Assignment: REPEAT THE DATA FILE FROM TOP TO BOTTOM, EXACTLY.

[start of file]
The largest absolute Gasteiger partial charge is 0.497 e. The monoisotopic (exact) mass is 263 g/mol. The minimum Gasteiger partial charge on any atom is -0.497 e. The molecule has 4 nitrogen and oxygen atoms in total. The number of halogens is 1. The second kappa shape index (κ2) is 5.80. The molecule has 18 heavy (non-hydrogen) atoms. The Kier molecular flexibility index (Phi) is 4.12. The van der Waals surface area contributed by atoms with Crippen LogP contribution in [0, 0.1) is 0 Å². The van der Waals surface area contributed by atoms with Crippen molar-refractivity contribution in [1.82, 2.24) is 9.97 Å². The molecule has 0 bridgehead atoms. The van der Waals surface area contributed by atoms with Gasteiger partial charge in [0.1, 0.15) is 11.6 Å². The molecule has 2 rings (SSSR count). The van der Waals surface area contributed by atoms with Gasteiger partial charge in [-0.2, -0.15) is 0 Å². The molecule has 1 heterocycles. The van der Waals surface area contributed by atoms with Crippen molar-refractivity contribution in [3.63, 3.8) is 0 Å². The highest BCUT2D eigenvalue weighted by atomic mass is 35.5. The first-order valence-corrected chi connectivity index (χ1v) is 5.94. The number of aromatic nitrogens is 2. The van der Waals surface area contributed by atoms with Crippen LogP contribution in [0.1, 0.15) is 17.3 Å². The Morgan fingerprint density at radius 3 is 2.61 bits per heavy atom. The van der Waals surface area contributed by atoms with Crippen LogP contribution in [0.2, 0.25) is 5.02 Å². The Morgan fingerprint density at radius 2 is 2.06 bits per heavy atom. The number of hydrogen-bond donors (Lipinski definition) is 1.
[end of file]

The largest absolute Gasteiger partial charge is 0.497 e. The monoisotopic (exact) mass is 263 g/mol. The minimum Gasteiger partial charge on any atom is -0.497 e. The molecule has 4 nitrogen and oxygen atoms in total. The number of halogens is 1. The second kappa shape index (κ2) is 5.80. The molecule has 18 heavy (non-hydrogen) atoms. The Kier molecular flexibility index (Phi) is 4.12. The van der Waals surface area contributed by atoms with Crippen LogP contribution in [0, 0.1) is 0 Å². The van der Waals surface area contributed by atoms with Crippen molar-refractivity contribution in [1.82, 2.24) is 9.97 Å². The molecule has 0 bridgehead atoms. The van der Waals surface area contributed by atoms with Gasteiger partial charge in [0.1, 0.15) is 11.6 Å². The molecule has 2 rings (SSSR count). The van der Waals surface area contributed by atoms with Gasteiger partial charge in [-0.2, -0.15) is 0 Å². The molecule has 1 heterocycles. The van der Waals surface area contributed by atoms with Crippen molar-refractivity contribution in [3.63, 3.8) is 0 Å². The highest BCUT2D eigenvalue weighted by atomic mass is 35.5. The first-order valence-corrected chi connectivity index (χ1v) is 5.94. The number of aromatic nitrogens is 2. The van der Waals surface area contributed by atoms with Crippen LogP contribution in [0.1, 0.15) is 17.3 Å². The Morgan fingerprint density at radius 3 is 2.61 bits per heavy atom. The van der Waals surface area contributed by atoms with Crippen LogP contribution in [0.2, 0.25) is 5.02 Å². The Morgan fingerprint density at radius 2 is 2.06 bits per heavy atom. The number of hydrogen-bond donors (Lipinski definition) is 1.